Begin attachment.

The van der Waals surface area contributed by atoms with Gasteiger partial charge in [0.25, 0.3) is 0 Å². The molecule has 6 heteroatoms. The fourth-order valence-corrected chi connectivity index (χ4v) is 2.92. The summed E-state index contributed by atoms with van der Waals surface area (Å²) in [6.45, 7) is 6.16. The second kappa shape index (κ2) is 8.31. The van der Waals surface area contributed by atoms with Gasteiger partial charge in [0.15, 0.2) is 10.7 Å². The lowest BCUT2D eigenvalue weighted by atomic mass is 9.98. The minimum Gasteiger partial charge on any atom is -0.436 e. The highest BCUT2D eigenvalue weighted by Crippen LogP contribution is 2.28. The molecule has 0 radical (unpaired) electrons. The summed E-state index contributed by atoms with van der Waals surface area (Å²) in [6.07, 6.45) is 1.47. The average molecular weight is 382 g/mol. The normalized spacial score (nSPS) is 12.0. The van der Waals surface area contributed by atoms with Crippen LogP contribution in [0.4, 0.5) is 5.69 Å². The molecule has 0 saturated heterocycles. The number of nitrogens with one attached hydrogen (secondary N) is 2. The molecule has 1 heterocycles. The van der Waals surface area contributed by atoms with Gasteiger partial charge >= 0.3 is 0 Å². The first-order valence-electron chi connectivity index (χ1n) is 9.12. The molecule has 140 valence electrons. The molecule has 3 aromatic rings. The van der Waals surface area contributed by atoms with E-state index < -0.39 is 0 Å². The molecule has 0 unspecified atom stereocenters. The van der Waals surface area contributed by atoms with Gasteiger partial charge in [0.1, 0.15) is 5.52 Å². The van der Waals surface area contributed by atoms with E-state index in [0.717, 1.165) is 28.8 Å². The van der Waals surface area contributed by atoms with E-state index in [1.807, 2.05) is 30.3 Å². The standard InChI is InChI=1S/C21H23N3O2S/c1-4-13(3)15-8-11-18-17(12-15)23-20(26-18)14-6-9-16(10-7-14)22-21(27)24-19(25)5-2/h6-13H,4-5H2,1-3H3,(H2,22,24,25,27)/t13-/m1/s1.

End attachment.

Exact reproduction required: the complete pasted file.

The van der Waals surface area contributed by atoms with Gasteiger partial charge in [0.25, 0.3) is 0 Å². The molecule has 6 heteroatoms. The fourth-order valence-corrected chi connectivity index (χ4v) is 2.92. The summed E-state index contributed by atoms with van der Waals surface area (Å²) in [6.45, 7) is 6.16. The second kappa shape index (κ2) is 8.31. The van der Waals surface area contributed by atoms with Gasteiger partial charge in [0.15, 0.2) is 10.7 Å². The lowest BCUT2D eigenvalue weighted by atomic mass is 9.98. The minimum Gasteiger partial charge on any atom is -0.436 e. The highest BCUT2D eigenvalue weighted by Crippen LogP contribution is 2.28. The molecule has 0 radical (unpaired) electrons. The summed E-state index contributed by atoms with van der Waals surface area (Å²) in [6.07, 6.45) is 1.47. The average molecular weight is 382 g/mol. The normalized spacial score (nSPS) is 12.0. The van der Waals surface area contributed by atoms with Crippen LogP contribution in [0.4, 0.5) is 5.69 Å². The molecule has 0 saturated heterocycles. The number of nitrogens with one attached hydrogen (secondary N) is 2. The molecule has 1 heterocycles. The van der Waals surface area contributed by atoms with Gasteiger partial charge >= 0.3 is 0 Å². The first-order valence-electron chi connectivity index (χ1n) is 9.12. The molecule has 140 valence electrons. The molecule has 3 aromatic rings. The van der Waals surface area contributed by atoms with E-state index < -0.39 is 0 Å². The molecule has 0 unspecified atom stereocenters. The van der Waals surface area contributed by atoms with Gasteiger partial charge in [0.1, 0.15) is 5.52 Å². The van der Waals surface area contributed by atoms with E-state index in [0.717, 1.165) is 28.8 Å². The van der Waals surface area contributed by atoms with E-state index in [1.807, 2.05) is 30.3 Å². The standard InChI is InChI=1S/C21H23N3O2S/c1-4-13(3)15-8-11-18-17(12-15)23-20(26-18)14-6-9-16(10-7-14)22-21(27)24-19(25)5-2/h6-13H,4-5H2,1-3H3,(H2,22,24,25,27)/t13-/m1/s1.